One thing I liked about Gulp (prior to 4.0) was it’s much looser structure that allowed a lot of freedom in how you structured your file. Grunt seems to be much more structured and opinionated. And sometimes, I don’t like those opinions.

A prime example of this is grunt-contrib-watch. When I type grunt watch, I want to run a series of setup tasks first before firing the watcher up. But grunt-contrib-watch squats on the prime real estate that is the watch command.

But I wanted to use that command. And there doesn’t seem to be any way to just say “run these arbitrary tasks before starting the watcher.” At least not one that I could find clearly documented. Sure, I could just make my own mywatch or similar command, but I’m picky. I want my command, so we need a way to rename it.

Monitoring for Filesystem Changes using PHP and Laravel

Let’s say you have a Laravel application that does some data processing, and you want to monitor a directory for incoming changes, that you can then process using queued jobs. There are a couple of ways you could do something like this.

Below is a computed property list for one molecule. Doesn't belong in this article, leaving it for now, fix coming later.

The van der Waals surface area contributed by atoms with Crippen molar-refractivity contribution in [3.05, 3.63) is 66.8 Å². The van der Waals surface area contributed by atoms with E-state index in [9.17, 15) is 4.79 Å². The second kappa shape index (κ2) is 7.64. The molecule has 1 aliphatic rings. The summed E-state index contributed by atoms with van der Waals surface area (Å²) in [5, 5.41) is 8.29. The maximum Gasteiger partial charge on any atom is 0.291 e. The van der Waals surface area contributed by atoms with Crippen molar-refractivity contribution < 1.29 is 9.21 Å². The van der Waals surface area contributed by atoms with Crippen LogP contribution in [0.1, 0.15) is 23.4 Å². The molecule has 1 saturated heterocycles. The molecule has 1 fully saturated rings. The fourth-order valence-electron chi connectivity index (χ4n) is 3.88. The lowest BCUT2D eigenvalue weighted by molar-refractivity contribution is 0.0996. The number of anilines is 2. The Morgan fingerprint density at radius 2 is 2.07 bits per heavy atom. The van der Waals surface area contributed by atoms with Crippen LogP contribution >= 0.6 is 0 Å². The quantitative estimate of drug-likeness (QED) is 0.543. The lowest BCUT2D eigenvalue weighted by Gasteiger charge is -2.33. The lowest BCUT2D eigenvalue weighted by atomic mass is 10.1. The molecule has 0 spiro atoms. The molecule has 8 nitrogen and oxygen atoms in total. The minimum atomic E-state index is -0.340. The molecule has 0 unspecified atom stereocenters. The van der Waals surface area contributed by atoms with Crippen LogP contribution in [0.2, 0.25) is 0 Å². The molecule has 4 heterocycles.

You could scan those directories on a schedule using a cronjob. It’s doable. But what happens if you want to monitor a few thousand directories for changes? You can use tools like incron. Also doable, but another dependency.

But what if I told you you could do it all with PHP. And within Laravel, no less?

The 2018 MacBook Pro Sucks

I’ve been an Apple fan for a long time. My first laptop was a Powerbook 5300cs, purchased secondhand at the Auburn University Surplus Auction. I’ve been using Apple equipment exclusively since 2007. My desktops and laptops are all Apple, I use AppleTVs exclusively for streaming, I carry iPhones and iPads. If it has a shiny Apple logo on it, I’ve probably bought one. So it pains me to write this post, but…

The 2018 MacBook Pro sucks. There. I said it.

petfeedd 0.2 released, with Docker support!

petfeedd, the daemon I wrote for my Raspberry Pi-powered cat feeders has been updated to fix a number of bugs people were seeing attempting to install it since I originally wrote it in 2017.

Perhaps the biggest change is Docker support! That’s right, if you just want to run petfeedd, now you can do it in just three commands! No more installing various libraries and things (but that approach still works as well.)

New Open Source Code

Launched two new pieces of open source code in the last couple of months.


PlayerControls is a macOS Cocoa framework that creates a View containing playback controls for media like videos or sounds. It is written in pure Swift 4 and has no dependencies.


SearchParser is a parser that converts a freeform query into an intermediate object, that can then be converted to query many backends (SQL, ElasticSearch, etc). It includes translators for SQL (using PDO) and Laravel Eloquent ORM. It supports a faceted language search as commonly found on many sites across the web. It is written in modern PHP.

Both are licensed under the MIT license. Go check them out on Github.